A while back, I had asked readers how much time (in prison) a woman should do if she decides to end her pregnancy. Four years later, reproductive justice advocates are asking the same question – only, today’s societal climate feels much more threatening, ominous and just plain evil.
“[Louisiana] State Rep. John LaBruzzo, a Republican from Metairie, has introduced a bill that would ban all abortions in his state—with no exceptions for rape, incest, or the life of the mother—and charge women who seek abortions and the doctors who perform those abortions with ‘feticide.’" (Please refer to #7 of The Unsexy 17 in my previous post, “States Gone Wild”).
The Louisiana Code for feticide reads, “The killing of an unborn child when the offender has a specific intent to kill or to inflict great bodily harm” and carries a prison sentence of 15 years plus hard labor. LaBruzzo claims the verbiage of prosecuting women on "feticide" charges for having abortions was a "mis-draft," and would make the bill too hard to pass. He says that provision will be removed from the bill before it goes to a committee vote.
Call me a skeptic, but I wouldn’t bank on the removal of the language – or that language making the bill “too difficult” to pass the state legislature. After all, this is Louisiana we’re talking about; the state is already fertile ground for the most extreme anti-abortion laws in the country. Yes, LA is also one of those states with “trigger laws,” criminalizing abortion immediately should Roe ever be overturned. Removing the provision would only shift the onus from the woman to the providers.
So, we shouldn’t at all be surprised that LaBruzzo is apparently working in cahoots with an “unnamed conservative religious group,” whose main goal is to invalidate Roe v. Wade.
Roe has overcome some serious opposition in the past – but times they are a-changin’. The last Supreme Court case to challenge Roe was Carhart v. Gonzalez in 2007, and ultimately restricted abortion access by upholding the Partial-Birth Abortion Ban Act of 2003.
With Justice Anthony Kennedy as a swing vote in the abortion debate, increasing numbers of anti-choice governors, and the influx of socially conservative Tea Party nutjobs in Congress – the fight for Roe seems to be a train we’re not so quick to board this time around.
I am a woman who is fortunate to not know a world before Roe, and I sure as hell don’t want it any different. But look around today, and it’s almost as if the landmark Supreme Court case never existed. Take the recent story of J.M.S., the young woman in Utah who became pregnant at 17 by a convicted felon. J.M.S. paid a stranger $150 to beat her in order to induce a miscarriage. Not only does this show us what lengths women will go to end an unwanted pregnancy, but it shows why we don’t only need reproductive rights, but reproductive justice. You’ll see what I mean:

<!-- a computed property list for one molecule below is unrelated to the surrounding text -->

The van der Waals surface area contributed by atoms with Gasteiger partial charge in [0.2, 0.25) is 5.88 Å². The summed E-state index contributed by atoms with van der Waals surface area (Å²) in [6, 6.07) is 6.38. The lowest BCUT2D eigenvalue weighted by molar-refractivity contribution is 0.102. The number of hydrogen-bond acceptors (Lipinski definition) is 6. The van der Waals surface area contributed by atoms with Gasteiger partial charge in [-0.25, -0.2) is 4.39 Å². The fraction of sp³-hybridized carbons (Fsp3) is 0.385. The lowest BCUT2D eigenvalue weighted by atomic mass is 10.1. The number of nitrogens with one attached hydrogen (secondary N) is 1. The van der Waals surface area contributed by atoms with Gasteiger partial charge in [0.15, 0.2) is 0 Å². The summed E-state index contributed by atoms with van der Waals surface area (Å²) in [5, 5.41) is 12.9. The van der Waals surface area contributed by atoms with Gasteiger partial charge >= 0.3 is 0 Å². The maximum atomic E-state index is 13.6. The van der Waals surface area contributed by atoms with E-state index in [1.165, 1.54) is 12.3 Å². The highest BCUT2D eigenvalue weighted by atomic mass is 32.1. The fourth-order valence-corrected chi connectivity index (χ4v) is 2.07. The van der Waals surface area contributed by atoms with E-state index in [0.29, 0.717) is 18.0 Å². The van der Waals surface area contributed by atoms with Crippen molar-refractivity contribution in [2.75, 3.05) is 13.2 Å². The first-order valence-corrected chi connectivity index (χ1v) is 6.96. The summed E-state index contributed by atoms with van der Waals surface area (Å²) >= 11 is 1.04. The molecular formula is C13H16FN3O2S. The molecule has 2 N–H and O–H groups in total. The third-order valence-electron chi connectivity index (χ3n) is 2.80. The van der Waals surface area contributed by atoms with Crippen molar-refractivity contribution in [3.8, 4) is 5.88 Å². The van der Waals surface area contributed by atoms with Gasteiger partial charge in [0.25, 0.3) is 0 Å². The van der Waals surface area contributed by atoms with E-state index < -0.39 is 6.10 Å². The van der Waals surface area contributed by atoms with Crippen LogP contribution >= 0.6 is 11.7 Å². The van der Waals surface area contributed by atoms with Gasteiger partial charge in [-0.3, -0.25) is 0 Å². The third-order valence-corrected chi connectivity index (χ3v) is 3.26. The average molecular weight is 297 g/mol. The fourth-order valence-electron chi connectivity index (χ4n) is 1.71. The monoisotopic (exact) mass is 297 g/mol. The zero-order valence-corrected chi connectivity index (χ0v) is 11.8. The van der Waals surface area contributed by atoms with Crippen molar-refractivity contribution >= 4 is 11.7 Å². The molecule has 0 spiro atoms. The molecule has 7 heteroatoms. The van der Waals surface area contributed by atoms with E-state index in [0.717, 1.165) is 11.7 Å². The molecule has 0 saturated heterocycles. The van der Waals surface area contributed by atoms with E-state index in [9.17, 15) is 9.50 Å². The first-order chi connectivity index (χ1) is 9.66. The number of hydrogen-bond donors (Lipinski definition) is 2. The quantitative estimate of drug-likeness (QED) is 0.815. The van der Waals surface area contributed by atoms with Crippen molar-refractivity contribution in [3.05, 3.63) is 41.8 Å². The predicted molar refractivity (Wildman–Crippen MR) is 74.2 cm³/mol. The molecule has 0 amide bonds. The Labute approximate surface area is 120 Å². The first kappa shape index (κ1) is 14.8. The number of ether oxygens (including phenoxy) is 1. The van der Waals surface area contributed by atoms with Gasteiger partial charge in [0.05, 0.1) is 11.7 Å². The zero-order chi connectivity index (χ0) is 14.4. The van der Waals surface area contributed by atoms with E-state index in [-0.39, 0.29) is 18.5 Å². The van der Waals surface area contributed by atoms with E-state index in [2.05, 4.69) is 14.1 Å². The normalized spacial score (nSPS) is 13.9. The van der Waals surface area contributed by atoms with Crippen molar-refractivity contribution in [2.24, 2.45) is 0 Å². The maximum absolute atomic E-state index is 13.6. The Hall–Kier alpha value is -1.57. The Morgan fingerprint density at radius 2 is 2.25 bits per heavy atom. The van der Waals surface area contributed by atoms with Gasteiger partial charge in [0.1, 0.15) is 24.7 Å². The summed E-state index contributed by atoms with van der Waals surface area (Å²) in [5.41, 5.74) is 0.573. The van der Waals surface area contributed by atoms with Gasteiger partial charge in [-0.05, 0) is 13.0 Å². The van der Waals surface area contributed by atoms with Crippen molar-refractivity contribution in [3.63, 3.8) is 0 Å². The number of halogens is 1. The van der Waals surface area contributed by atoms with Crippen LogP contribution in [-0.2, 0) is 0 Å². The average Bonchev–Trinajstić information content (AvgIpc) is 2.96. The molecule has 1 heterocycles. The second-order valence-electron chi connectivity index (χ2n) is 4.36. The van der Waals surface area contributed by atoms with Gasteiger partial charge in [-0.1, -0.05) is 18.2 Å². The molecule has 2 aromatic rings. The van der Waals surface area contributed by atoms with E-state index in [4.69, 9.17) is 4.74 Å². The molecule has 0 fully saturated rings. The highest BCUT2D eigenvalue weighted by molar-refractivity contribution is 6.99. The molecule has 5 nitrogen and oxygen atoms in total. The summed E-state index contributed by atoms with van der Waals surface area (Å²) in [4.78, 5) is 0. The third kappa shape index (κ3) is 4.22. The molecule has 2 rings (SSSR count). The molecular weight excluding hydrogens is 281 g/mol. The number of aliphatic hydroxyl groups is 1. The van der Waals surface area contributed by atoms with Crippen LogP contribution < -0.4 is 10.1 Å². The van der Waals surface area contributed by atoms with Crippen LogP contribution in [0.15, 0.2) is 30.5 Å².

The convicted felon is “facing charges of using J.M.S. and another underage girl to make pornography. J.M.S. lived in a house without electricity or running water in a remote part of Utah. Even if she could have obtained the required parental consent and scraped together money for an abortion and a couple of nights in a hotel to comply with Utah’s twenty-four-hour waiting period, simply getting to the nearest clinic posed an enormous challenge. Salt Lake City is more than a three-hour drive from her town, twice that in bad weather, when snow makes the mountain passes treacherous. There is no public transportation, and she didn’t have a driver’s license.”
Reproductive justice is about access. We can have all the laws in our favor and more rights than we can shake a stick at – it doesn’t mean shit if there is no access. And by “access,” I mean access for ALL, not just those who are privileged enough to afford it. Waiting periods leave women in the dark who cannot afford travel/room and board. What about women who do not have their own source of transportation? And what if there is no public transportation? Childcare? Parental consent laws forget about young women who might not have living/present parents – or those who are pregnant because of a parent or relative. Repro justice shows how repro health intersects with many other issues such as poverty, education and the environment.
That being said, I wish this turned out to be a more positive post. Sadly, the majority of what we’re seeing on a daily basis is state legislators introducing bills that capitalize off our lack of justice – regardless of the contended law of the land.